There are two major pathways for IAS into Turkey’s marine waters: The Suez Canal (opened in 1869), and “ship-mediated transport” (commonly through transport of ballast water, but also possible via external adhesion (hull fouling) or other ship-related means). In the 2011 national review of IAS in marine waters (Cinar et al, 2011), it was found that 66% of the total IAS in Turkey’s coastal waters arrived via the Suez Canal, while 30% arrived via ship transport. As stated in the review, the majority of species (306 species, 76% of total number of species) have become established in the area, while 59 species are classified as casual (15%), 23 species as questionable (6%) and 13 species as cryptogenic (3%). One new alien species was introduced to the coasts of Turkey every 4 weeks between 1991 and 2010. The majority of aliens were found on soft substratum (198 species) in shallow waters (0-10 m) (319 species). Some species such as Caulerpa cylindracea, Amphistegina lobifera, Amphisorus hemprichii, Rhopilema nomadica, Mnemiopsis leidyi, Hydroides spp., Ficopomatus enigmaticus, Charybdis longicollis, Rapana venosa, Asterias rubens, Siganus spp. and Lagocephalus sceleratus show a highly invasive character, and have great impacts both on the prevailing ecosystems and humans.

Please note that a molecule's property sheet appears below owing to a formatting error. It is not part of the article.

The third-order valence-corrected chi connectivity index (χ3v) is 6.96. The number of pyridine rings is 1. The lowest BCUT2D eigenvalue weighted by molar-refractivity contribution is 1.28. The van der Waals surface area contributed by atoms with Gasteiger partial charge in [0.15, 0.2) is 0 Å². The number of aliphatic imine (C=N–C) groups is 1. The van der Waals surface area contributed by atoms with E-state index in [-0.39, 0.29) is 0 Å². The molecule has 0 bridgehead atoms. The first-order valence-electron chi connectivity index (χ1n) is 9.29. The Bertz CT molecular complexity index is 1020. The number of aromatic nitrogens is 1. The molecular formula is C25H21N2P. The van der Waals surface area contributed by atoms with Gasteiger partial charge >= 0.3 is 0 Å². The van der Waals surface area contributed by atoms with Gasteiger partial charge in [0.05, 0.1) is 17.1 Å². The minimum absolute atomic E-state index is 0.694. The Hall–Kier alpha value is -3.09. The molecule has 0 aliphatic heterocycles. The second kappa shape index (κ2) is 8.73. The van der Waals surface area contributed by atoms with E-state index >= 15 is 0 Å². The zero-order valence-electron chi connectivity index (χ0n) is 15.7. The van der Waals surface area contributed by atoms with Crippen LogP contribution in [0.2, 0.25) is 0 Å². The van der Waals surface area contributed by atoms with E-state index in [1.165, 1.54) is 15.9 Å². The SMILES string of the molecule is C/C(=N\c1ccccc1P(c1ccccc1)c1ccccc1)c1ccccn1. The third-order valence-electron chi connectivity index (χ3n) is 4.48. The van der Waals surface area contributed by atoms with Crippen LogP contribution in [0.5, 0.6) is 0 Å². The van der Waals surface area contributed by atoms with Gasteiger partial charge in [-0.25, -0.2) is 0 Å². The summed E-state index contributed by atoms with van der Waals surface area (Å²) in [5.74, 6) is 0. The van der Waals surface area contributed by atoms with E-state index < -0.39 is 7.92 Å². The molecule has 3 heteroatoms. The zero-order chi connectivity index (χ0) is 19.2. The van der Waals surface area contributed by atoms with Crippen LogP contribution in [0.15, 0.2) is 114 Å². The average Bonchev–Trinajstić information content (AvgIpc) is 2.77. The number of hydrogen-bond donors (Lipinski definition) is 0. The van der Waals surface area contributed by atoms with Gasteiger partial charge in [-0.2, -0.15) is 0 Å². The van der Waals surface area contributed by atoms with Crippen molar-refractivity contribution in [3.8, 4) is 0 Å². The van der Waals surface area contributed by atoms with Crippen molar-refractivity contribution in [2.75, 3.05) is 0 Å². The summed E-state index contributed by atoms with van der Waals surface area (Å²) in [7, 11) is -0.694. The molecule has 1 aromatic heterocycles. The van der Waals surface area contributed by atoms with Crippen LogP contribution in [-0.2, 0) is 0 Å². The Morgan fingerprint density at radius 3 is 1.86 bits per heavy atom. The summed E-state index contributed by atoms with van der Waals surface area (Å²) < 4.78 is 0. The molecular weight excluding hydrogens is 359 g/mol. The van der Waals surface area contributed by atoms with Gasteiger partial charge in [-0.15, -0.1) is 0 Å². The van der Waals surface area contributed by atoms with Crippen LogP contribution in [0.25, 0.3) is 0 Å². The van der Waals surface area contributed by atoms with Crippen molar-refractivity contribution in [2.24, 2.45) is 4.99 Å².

What is our mission?
The project aims to minimize the negative impacts of Invasive Alien Species in order to support the conservation of the globally significant native biodiversity of Turkey’s coastal and marine ecosystems. The project aims to ensure resilience of marine and coastal ecosystems through strengthened capacities and investment in prevention, detection, control and management of Invasive Alien Species. The project also seeks to promote gender equality and women’s empowerment, to the extent relevant and feasible within the scope of the project. In order to achieve the project objective, and address the barriers, the project’s intervention has been organized into three components
How are we doing this?
The project will achieve its objective through working on three components.
Component 1. Effective national policy framework on marine Invasive Alien Species
- Regulations on introduction, early detection, prevention and management of IAS in marine and coastal wetland ecosystems developed and submitted for adoption.
- Main pathway and vectors for IAS identified
- Protocols and quarantine mechanisms consistent with bio-security requirements and international standards for IAS in marine and coastal wetland ecosystems in place
- Fiscal incentives introduced for effective removal of IAS (e.g. Lion fish, Balloon fish) in marine and coastal wetland ecosystems (to encourage selective fishing and removal of IAS by fishers) jointly with MFAL.
- Regulations and standards on control, minimization and removal of IAS from ballast water developed jointly with MTMAC and put for enforcement
- Sustainability and Replication mechanism: National Strategy and Action Plan on IAS in marine and coastal wetland ecosystems developed and approved to inform future actions on identifying priority habitats and species to be protected, evaluating financial and socio-economic effects of action/inaction for marine and freshwater IAS based on a thorough cost/benefit analysis.